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Inside Mountain View

Home for disabled youth yields greener pastures

Home for disabled youth yields greener pastures


Alicia Castro/Town Crier
Green Pastures staff member JP Mercada, below right, helps Tommy, who lives at the group home, sort through papers and organize his room.

Tucked in the corner of a quiet residential cul-de-sac in Mountain View, Green Pastur...

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LASD board continues to define BCS facilities for 2014-2015

January may have heralded a new year, but the Los Altos School District and Bullis Charter School still face the same old facilities problems.

The two parties undergo the facilities allocation process every year, a back-and-forth negotiation that begins in November and culminates in April with a final offer. Under state Proposition 39, the school district is required to provide facilities for the charter school’s in-district students.

Bullis Charter School officials recently reaffirmed their projected enrollment of 678 in-district students for the 2014-2015 school year. In December, the school district countered the charter school’s projection, estimating that 73 fewer in-district students would attend the charter school next year.

“It is unfortunate that (the district), with yet another under-projection of Bullis Charter School students, apparently plans to continue its annual pattern of providing facilities insufficient to accommodate (charter school) students as they would be accommodated if they attended a (district-run) school,” stated the charter school’s response to the district’s counter projection. “We respectfully ask you to reconsider.”

The charter school’s response pointed out that district facilities for the current year did not account for 34 in-district K-5 students. The district’s counter estimate indicated that the charter school’s projection exceeded its current enrollment by 32 students. The district requested a number of data points regarding enrollees and registrants from the charter school to confirm its enrollment projection.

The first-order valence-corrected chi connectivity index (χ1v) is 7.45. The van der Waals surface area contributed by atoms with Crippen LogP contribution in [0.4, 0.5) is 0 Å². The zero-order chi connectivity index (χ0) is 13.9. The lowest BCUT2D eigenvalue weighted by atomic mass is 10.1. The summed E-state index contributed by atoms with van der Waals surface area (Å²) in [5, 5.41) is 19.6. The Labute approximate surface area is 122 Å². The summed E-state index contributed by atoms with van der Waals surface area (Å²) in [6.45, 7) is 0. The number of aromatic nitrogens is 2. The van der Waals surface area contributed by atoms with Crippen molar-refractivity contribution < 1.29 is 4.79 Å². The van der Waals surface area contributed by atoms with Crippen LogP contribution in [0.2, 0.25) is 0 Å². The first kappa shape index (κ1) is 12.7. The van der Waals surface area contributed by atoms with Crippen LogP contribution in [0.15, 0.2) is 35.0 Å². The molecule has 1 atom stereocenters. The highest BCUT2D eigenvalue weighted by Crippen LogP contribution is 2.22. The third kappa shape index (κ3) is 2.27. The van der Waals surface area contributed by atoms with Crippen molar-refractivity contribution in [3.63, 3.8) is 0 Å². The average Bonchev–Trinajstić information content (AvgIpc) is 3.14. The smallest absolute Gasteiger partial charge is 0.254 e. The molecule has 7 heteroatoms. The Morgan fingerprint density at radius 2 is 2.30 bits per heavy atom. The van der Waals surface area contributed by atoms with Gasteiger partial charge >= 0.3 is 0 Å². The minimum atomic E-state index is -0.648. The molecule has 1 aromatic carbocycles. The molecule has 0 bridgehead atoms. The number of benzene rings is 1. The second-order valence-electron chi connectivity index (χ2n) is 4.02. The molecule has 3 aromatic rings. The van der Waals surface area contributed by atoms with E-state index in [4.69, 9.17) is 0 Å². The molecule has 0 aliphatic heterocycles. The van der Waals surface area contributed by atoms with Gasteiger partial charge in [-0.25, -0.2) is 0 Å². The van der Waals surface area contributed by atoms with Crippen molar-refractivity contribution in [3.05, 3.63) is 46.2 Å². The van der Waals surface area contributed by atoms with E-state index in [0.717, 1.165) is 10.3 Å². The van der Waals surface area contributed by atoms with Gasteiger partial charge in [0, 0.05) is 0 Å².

Bullis Charter School parents circulated an informal survey of current sixth-grade parents who plan to enroll their students in seventh grade at the charter school next year. The survey recorded that approximately 60 sixth-grade students would return next year.

The district estimated that number at 34 students, and the charter school projected 66, the number of sixth-graders currently attending the charter school. The district backed its claim, citing historically over-projected data for sixth grade, when many students enter or return to district schools or the private school population.

Defining details

Randy Kenyon, district assistant superintendent for business services, requested that district trustees clarify some points at their Jan. 13 meeting to enable him to draft a preliminary option for Monday’s board meeting.

Despite the results from the Bullis Charter School parent survey, the trustees continued to use their projected counter enrollment.

“The survey is interesting, but it does not rise to the standard of scientific data,” said Trustee Doug Smith.

He added that the district’s projections are historically more accurate and that its count is supported by solid analysis.

“When we came back with our (counter), we asked for specific data, but all we received was a rant,” said Tammy Logan, district board president.

Kenyon also asked for instruction on how to design the offer, including whether he should assume that the charter school’s K-4 students would attend the site on the Egan Junior High School campus and fifth- through eighth-graders would attend the Blach Intermediate School site – or whether K-5 students would attend Egan and 6-8 attend Blach.

The trustees agreed that the preferred split would be K-4 and 5-8, which would likely require tweaks to the shared space and play area at Blach. The shared space at Blach must be addressed, trustees said, because they don’t want the current conflicts repeated next year. District trustees did not back away from the grade restrictions currently imposed on the Blach campus.

“I’m not uncomfortable with flexible use of our spaces as long as there is a conceptual way of how to operate, but it is contingent on having a collaborative relationship,” said Trustee Mark Goines. “I don’t think we can get there while in litigation.”

To view a copy of the charter school’s letter, visit losaltosonline.com.